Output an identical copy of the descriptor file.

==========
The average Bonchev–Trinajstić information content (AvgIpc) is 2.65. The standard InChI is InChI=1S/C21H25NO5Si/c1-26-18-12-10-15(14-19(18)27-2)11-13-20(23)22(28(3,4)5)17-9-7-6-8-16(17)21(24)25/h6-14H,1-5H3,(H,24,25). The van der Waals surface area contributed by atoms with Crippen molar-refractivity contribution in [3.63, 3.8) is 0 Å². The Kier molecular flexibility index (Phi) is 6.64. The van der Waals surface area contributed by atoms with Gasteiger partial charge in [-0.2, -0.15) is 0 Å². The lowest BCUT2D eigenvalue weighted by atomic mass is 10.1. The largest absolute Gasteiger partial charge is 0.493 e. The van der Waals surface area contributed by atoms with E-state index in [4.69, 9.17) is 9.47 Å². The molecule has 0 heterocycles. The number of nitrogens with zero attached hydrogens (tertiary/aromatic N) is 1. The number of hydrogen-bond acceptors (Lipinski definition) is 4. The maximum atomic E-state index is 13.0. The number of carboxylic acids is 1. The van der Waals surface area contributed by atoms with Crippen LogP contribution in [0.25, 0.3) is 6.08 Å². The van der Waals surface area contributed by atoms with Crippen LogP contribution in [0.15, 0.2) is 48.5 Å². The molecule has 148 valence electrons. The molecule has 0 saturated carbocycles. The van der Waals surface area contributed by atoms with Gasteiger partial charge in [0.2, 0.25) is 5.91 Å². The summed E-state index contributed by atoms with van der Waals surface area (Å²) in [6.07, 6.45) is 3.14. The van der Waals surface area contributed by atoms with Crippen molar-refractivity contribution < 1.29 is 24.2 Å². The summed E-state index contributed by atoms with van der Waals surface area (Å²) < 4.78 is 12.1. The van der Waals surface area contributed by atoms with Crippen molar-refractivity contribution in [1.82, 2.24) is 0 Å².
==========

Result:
The average Bonchev–Trinajstić information content (AvgIpc) is 2.65. The standard InChI is InChI=1S/C21H25NO5Si/c1-26-18-12-10-15(14-19(18)27-2)11-13-20(23)22(28(3,4)5)17-9-7-6-8-16(17)21(24)25/h6-14H,1-5H3,(H,24,25). The van der Waals surface area contributed by atoms with Crippen molar-refractivity contribution in [3.63, 3.8) is 0 Å². The Kier molecular flexibility index (Phi) is 6.64. The van der Waals surface area contributed by atoms with Gasteiger partial charge in [-0.2, -0.15) is 0 Å². The lowest BCUT2D eigenvalue weighted by atomic mass is 10.1. The largest absolute Gasteiger partial charge is 0.493 e. The van der Waals surface area contributed by atoms with E-state index in [4.69, 9.17) is 9.47 Å². The molecule has 0 heterocycles. The number of nitrogens with zero attached hydrogens (tertiary/aromatic N) is 1. The number of hydrogen-bond acceptors (Lipinski definition) is 4. The maximum atomic E-state index is 13.0. The number of carboxylic acids is 1. The van der Waals surface area contributed by atoms with Crippen LogP contribution in [0.25, 0.3) is 6.08 Å². The van der Waals surface area contributed by atoms with Crippen LogP contribution in [0.15, 0.2) is 48.5 Å². The molecule has 148 valence electrons. The molecule has 0 saturated carbocycles. The van der Waals surface area contributed by atoms with Gasteiger partial charge in [0.2, 0.25) is 5.91 Å². The summed E-state index contributed by atoms with van der Waals surface area (Å²) in [6.07, 6.45) is 3.14. The van der Waals surface area contributed by atoms with Crippen molar-refractivity contribution < 1.29 is 24.2 Å². The summed E-state index contributed by atoms with van der Waals surface area (Å²) < 4.78 is 12.1. The van der Waals surface area contributed by atoms with Crippen molar-refractivity contribution in [1.82, 2.24) is 0 Å².